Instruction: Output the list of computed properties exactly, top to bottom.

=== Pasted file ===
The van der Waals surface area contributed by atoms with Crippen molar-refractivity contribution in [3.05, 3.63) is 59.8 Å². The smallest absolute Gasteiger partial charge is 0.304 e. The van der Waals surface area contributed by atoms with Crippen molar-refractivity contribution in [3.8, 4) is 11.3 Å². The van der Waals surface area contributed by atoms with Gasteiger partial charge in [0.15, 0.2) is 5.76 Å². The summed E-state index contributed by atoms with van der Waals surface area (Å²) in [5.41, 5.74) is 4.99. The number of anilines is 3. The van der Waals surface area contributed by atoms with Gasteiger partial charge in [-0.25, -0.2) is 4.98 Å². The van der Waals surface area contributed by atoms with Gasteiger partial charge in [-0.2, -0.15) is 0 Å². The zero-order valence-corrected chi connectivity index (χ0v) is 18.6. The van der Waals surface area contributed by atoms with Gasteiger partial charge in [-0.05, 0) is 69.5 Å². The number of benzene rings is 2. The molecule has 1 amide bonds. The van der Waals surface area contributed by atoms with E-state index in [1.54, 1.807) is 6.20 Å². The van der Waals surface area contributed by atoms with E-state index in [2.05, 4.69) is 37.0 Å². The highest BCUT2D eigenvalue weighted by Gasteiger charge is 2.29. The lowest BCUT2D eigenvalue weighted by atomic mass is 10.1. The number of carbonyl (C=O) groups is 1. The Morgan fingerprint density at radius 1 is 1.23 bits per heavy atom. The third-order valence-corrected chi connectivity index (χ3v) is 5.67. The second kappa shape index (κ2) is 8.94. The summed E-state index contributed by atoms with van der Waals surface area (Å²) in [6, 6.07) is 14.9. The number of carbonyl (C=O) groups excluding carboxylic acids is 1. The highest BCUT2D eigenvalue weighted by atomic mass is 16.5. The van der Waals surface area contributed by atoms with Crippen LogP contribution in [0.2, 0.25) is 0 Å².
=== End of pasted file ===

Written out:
The van der Waals surface area contributed by atoms with Crippen molar-refractivity contribution in [3.05, 3.63) is 59.8 Å². The smallest absolute Gasteiger partial charge is 0.304 e. The van der Waals surface area contributed by atoms with Crippen molar-refractivity contribution in [3.8, 4) is 11.3 Å². The van der Waals surface area contributed by atoms with Gasteiger partial charge in [0.15, 0.2) is 5.76 Å². The summed E-state index contributed by atoms with van der Waals surface area (Å²) in [5.41, 5.74) is 4.99. The number of anilines is 3. The van der Waals surface area contributed by atoms with Gasteiger partial charge in [-0.25, -0.2) is 4.98 Å². The van der Waals surface area contributed by atoms with Gasteiger partial charge in [-0.2, -0.15) is 0 Å². The zero-order valence-corrected chi connectivity index (χ0v) is 18.6. The van der Waals surface area contributed by atoms with Gasteiger partial charge in [-0.05, 0) is 69.5 Å². The number of benzene rings is 2. The molecule has 1 amide bonds. The van der Waals surface area contributed by atoms with E-state index in [1.54, 1.807) is 6.20 Å². The van der Waals surface area contributed by atoms with E-state index in [2.05, 4.69) is 37.0 Å². The highest BCUT2D eigenvalue weighted by Gasteiger charge is 2.29. The lowest BCUT2D eigenvalue weighted by atomic mass is 10.1. The number of carbonyl (C=O) groups is 1. The Morgan fingerprint density at radius 1 is 1.23 bits per heavy atom. The third-order valence-corrected chi connectivity index (χ3v) is 5.67. The second kappa shape index (κ2) is 8.94. The summed E-state index contributed by atoms with van der Waals surface area (Å²) in [6, 6.07) is 14.9. The number of carbonyl (C=O) groups excluding carboxylic acids is 1. The highest BCUT2D eigenvalue weighted by atomic mass is 16.5. The van der Waals surface area contributed by atoms with Crippen LogP contribution in [0.2, 0.25) is 0 Å².